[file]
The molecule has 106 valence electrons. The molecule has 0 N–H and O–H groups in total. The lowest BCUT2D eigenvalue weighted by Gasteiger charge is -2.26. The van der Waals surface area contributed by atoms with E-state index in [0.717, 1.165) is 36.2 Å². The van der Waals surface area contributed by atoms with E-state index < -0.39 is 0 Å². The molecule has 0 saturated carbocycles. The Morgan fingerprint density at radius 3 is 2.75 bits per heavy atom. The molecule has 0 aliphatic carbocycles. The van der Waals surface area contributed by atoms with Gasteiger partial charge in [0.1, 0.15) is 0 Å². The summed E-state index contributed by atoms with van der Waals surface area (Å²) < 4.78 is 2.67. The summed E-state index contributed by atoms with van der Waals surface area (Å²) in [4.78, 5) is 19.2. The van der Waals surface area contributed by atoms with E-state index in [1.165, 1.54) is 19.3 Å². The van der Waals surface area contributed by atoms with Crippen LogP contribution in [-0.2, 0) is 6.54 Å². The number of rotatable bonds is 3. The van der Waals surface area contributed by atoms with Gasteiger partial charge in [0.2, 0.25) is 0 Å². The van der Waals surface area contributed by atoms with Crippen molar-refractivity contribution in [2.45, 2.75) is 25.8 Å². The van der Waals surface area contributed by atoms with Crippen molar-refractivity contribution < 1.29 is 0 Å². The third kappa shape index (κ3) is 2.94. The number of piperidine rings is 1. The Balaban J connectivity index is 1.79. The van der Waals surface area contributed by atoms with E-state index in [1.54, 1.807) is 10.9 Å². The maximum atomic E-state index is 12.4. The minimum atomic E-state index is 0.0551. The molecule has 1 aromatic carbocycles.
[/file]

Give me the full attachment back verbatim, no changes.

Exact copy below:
The molecule has 106 valence electrons. The molecule has 0 N–H and O–H groups in total. The lowest BCUT2D eigenvalue weighted by Gasteiger charge is -2.26. The van der Waals surface area contributed by atoms with E-state index in [0.717, 1.165) is 36.2 Å². The van der Waals surface area contributed by atoms with E-state index < -0.39 is 0 Å². The molecule has 0 saturated carbocycles. The Morgan fingerprint density at radius 3 is 2.75 bits per heavy atom. The molecule has 0 aliphatic carbocycles. The van der Waals surface area contributed by atoms with Gasteiger partial charge in [0.1, 0.15) is 0 Å². The summed E-state index contributed by atoms with van der Waals surface area (Å²) < 4.78 is 2.67. The summed E-state index contributed by atoms with van der Waals surface area (Å²) in [4.78, 5) is 19.2. The van der Waals surface area contributed by atoms with E-state index in [1.165, 1.54) is 19.3 Å². The van der Waals surface area contributed by atoms with Crippen LogP contribution in [-0.2, 0) is 6.54 Å². The number of rotatable bonds is 3. The van der Waals surface area contributed by atoms with Gasteiger partial charge in [0.2, 0.25) is 0 Å². The van der Waals surface area contributed by atoms with Crippen molar-refractivity contribution in [2.45, 2.75) is 25.8 Å². The van der Waals surface area contributed by atoms with Crippen molar-refractivity contribution < 1.29 is 0 Å². The third kappa shape index (κ3) is 2.94. The number of piperidine rings is 1. The Balaban J connectivity index is 1.79. The van der Waals surface area contributed by atoms with E-state index in [1.54, 1.807) is 10.9 Å². The maximum atomic E-state index is 12.4. The minimum atomic E-state index is 0.0551. The molecule has 1 aromatic carbocycles.